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X-ray Imaging of Cavitation in Diesel Injectors
- Daniel Duke - Argonne National Laboratory ,
- Andrew Swantek - Argonne National Laboratory ,
- Zak Tilocco - Argonne National Laboratory ,
- Alan Kastengren - Argonne National Laboratory ,
- Kamel Fezzaa - Argonne National Laboratory ,
- Kshitij Neroorkar - University of Massachusetts ,
- Maryam Moulai - University of Massachusetts ,
- Christopher Powell - Argonne National Laboratory ,
- David Schmidt - University of Massachusetts
ISSN: 1946-3936, e-ISSN: 1946-3944
Published April 01, 2014 by SAE International in United States
Citation: Duke, D., Swantek, A., Tilocco, Z., Kastengren, A. et al., "X-ray Imaging of Cavitation in Diesel Injectors," SAE Int. J. Engines 7(2):1003-1016, 2014, https://doi.org/10.4271/2014-01-1404.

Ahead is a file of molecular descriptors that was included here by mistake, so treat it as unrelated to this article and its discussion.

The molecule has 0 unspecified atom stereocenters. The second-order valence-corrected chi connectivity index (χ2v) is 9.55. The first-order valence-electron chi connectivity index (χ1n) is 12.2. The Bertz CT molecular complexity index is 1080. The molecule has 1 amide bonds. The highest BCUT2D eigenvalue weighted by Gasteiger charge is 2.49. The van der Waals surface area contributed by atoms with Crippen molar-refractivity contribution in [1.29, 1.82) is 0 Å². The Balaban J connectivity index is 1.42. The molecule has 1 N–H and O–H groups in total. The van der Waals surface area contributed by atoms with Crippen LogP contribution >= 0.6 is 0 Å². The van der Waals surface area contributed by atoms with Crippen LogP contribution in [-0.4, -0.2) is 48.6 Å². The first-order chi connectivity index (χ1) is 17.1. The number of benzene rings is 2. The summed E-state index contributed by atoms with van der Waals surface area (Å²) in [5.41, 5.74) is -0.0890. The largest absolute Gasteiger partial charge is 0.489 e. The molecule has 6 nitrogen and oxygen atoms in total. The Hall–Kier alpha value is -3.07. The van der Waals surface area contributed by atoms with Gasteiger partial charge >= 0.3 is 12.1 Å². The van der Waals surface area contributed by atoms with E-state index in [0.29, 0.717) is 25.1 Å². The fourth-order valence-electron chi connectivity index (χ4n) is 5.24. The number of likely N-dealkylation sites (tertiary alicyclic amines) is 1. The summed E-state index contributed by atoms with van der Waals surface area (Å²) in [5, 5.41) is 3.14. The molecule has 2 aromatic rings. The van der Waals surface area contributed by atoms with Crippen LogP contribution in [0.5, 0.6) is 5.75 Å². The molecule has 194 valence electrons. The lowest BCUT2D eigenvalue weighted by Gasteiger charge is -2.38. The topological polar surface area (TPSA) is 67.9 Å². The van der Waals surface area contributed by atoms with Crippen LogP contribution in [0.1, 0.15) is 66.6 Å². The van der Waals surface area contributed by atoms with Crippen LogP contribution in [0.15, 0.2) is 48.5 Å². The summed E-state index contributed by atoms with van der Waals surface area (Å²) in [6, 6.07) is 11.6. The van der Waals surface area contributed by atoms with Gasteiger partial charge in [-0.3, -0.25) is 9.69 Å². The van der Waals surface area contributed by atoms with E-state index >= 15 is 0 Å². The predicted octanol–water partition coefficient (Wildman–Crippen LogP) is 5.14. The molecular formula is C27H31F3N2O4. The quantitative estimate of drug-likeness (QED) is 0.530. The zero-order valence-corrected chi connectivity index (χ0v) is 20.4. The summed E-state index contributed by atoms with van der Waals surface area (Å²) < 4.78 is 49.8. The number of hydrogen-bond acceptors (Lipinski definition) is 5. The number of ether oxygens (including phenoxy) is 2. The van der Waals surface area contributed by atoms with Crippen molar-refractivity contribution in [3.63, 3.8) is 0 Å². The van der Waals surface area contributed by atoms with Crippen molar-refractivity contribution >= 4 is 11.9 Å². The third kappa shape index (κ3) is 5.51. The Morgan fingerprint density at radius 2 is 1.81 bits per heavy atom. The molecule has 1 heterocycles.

Cavitation plays a significant role in high pressure diesel injectors. However, cavitation is difficult to measure under realistic conditions. X-ray phase contrast imaging has been used in the past to study the internal geometry of fuel injectors and the structure of diesel sprays. In this paper we extend the technique to make in-situ measurements of cavitation inside unmodified diesel injectors at pressures of up to 1200 bar through the steel nozzle wall. A cerium contrast agent was added to a diesel surrogate, and the changes in x-ray intensity caused by changes in the fluid density due to cavitation were measured. Without the need to modify the injector for optical access, realistic injection and ambient pressures can be obtained and the effects of realistic nozzle geometries can be investigated. A range of single and multi-hole injectors were studied, both sharp-edged and hydro-ground. Cavitation was observed to increase with higher rail pressures. Comparative analysis of several injectors indicates that rounding the nozzle inlet delays the onset of cavitation due to reduced separation, but does not always suppress it. Tapering the nozzle hole is an effective means of suppressing cavitation. A single-hole injector mesh was designed based on x-ray imaging, and high resolution three dimensional large eddy simulations were performed using a homogeneous relaxation model. A two-phase submerged simulation was compared against a three-phase compressible solver modeling both non-condensible ambient gas and cavitation. Projections showed good agreement between the three-phase solution and x-ray experiments.